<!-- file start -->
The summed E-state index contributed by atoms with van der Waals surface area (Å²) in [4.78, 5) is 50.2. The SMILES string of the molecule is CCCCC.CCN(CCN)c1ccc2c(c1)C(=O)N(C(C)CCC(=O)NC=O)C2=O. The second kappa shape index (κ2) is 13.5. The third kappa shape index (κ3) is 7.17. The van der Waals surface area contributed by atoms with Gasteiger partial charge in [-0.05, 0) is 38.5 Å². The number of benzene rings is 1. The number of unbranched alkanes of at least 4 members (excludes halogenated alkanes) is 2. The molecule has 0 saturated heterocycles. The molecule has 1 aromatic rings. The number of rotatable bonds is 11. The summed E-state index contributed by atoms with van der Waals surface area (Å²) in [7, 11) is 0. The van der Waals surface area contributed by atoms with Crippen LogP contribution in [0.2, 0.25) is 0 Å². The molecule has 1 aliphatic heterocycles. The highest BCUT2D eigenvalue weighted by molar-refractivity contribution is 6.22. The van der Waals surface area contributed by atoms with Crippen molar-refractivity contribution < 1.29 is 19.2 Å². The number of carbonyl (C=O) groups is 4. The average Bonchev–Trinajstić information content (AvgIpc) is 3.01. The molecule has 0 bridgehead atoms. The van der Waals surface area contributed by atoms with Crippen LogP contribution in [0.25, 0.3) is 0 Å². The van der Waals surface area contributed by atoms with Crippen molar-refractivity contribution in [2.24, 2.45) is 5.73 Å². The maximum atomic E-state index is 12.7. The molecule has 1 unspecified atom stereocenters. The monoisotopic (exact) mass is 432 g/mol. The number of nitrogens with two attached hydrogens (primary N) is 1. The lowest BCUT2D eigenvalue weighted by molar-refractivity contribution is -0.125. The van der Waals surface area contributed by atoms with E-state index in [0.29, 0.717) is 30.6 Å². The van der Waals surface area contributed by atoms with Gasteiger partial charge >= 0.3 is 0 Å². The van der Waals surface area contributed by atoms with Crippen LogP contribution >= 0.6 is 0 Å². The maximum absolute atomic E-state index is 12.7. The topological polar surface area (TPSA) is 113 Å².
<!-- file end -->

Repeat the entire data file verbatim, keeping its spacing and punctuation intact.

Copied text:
The summed E-state index contributed by atoms with van der Waals surface area (Å²) in [4.78, 5) is 50.2. The SMILES string of the molecule is CCCCC.CCN(CCN)c1ccc2c(c1)C(=O)N(C(C)CCC(=O)NC=O)C2=O. The second kappa shape index (κ2) is 13.5. The third kappa shape index (κ3) is 7.17. The van der Waals surface area contributed by atoms with Gasteiger partial charge in [-0.05, 0) is 38.5 Å². The number of benzene rings is 1. The number of unbranched alkanes of at least 4 members (excludes halogenated alkanes) is 2. The molecule has 0 saturated heterocycles. The molecule has 1 aromatic rings. The number of rotatable bonds is 11. The summed E-state index contributed by atoms with van der Waals surface area (Å²) in [7, 11) is 0. The van der Waals surface area contributed by atoms with Crippen LogP contribution in [0.2, 0.25) is 0 Å². The molecule has 1 aliphatic heterocycles. The highest BCUT2D eigenvalue weighted by molar-refractivity contribution is 6.22. The van der Waals surface area contributed by atoms with Crippen molar-refractivity contribution < 1.29 is 19.2 Å². The number of carbonyl (C=O) groups is 4. The average Bonchev–Trinajstić information content (AvgIpc) is 3.01. The molecule has 0 bridgehead atoms. The van der Waals surface area contributed by atoms with Crippen LogP contribution in [0.25, 0.3) is 0 Å². The van der Waals surface area contributed by atoms with Crippen molar-refractivity contribution in [2.24, 2.45) is 5.73 Å². The maximum atomic E-state index is 12.7. The molecule has 1 unspecified atom stereocenters. The monoisotopic (exact) mass is 432 g/mol. The number of nitrogens with two attached hydrogens (primary N) is 1. The lowest BCUT2D eigenvalue weighted by molar-refractivity contribution is -0.125. The van der Waals surface area contributed by atoms with E-state index in [0.29, 0.717) is 30.6 Å². The van der Waals surface area contributed by atoms with Gasteiger partial charge >= 0.3 is 0 Å². The van der Waals surface area contributed by atoms with Crippen LogP contribution >= 0.6 is 0 Å². The maximum absolute atomic E-state index is 12.7. The topological polar surface area (TPSA) is 113 Å².